Precision and Recall

What is Precision and Recall?

Precision and recall are measurements for the accuracy of information retrieval, classification, and identification within a computer program. Precision, or the positive predictive value, refers to the fraction of relevant instances among the total retrieved instances. Recall, also known as sensitivity, refers to the fraction of relevant instances retrieved over the total amount of relevant instances. In short, precision and recall are measurements of relevance.

By Walber - Own work, CC BY-SA 4.0, Link

Precision = TP / (TP + FP) 
Recall = TP / (TP + FN)

In some cases, precision and recall are measured together in what is known as the F-score, or F-measure. The F-score is the harmonic average of the precision and recall measurements. A perfect F-score is represented with a value of 1, and worst score with 0. Similarly, it is possible to interpret precision and recall measurements as probabilities. In this case, precision is the probability that a randomly selected retrieved document is relevant, and recall is the probability that a randomly retrieved relevant document is retrieved.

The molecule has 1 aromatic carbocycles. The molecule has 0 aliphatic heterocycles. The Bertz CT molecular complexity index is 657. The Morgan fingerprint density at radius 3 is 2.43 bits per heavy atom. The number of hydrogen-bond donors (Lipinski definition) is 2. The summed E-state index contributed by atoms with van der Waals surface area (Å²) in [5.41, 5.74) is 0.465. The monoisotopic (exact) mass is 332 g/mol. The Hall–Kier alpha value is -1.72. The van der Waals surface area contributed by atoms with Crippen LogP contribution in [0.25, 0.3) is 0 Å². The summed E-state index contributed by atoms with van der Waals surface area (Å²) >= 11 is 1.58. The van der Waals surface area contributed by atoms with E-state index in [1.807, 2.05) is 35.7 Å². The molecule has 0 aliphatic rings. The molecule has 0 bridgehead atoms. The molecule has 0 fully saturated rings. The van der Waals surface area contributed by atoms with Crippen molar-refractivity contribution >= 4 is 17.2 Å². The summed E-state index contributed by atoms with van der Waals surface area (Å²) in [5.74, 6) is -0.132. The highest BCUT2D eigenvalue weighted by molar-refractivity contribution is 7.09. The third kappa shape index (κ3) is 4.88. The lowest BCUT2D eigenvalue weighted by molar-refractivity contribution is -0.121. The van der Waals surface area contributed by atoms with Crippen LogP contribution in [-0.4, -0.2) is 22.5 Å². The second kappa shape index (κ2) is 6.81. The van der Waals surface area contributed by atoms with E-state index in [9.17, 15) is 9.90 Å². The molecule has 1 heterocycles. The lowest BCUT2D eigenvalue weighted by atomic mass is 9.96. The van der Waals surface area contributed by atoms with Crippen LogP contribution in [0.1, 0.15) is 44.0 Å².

An Example of Precision and Recall in Machine Learning

Imagine a machine learning algorithm is tasked with identifying the number of bananas within a bowl of fruit. In total, the bowl contains 10 pieces of fruit, 4 of which are bananas, and 6 are apples. The algorithm determines that there are 5 bananas, and 5 apples. The number of bananas that were counted correctly are known as true positives, while the items that were identified incorrectly as bananas are called false positives. In this example, there are 4 true positives, and one false positive, making the algorithms precision 4/5, and its recall is 4/10.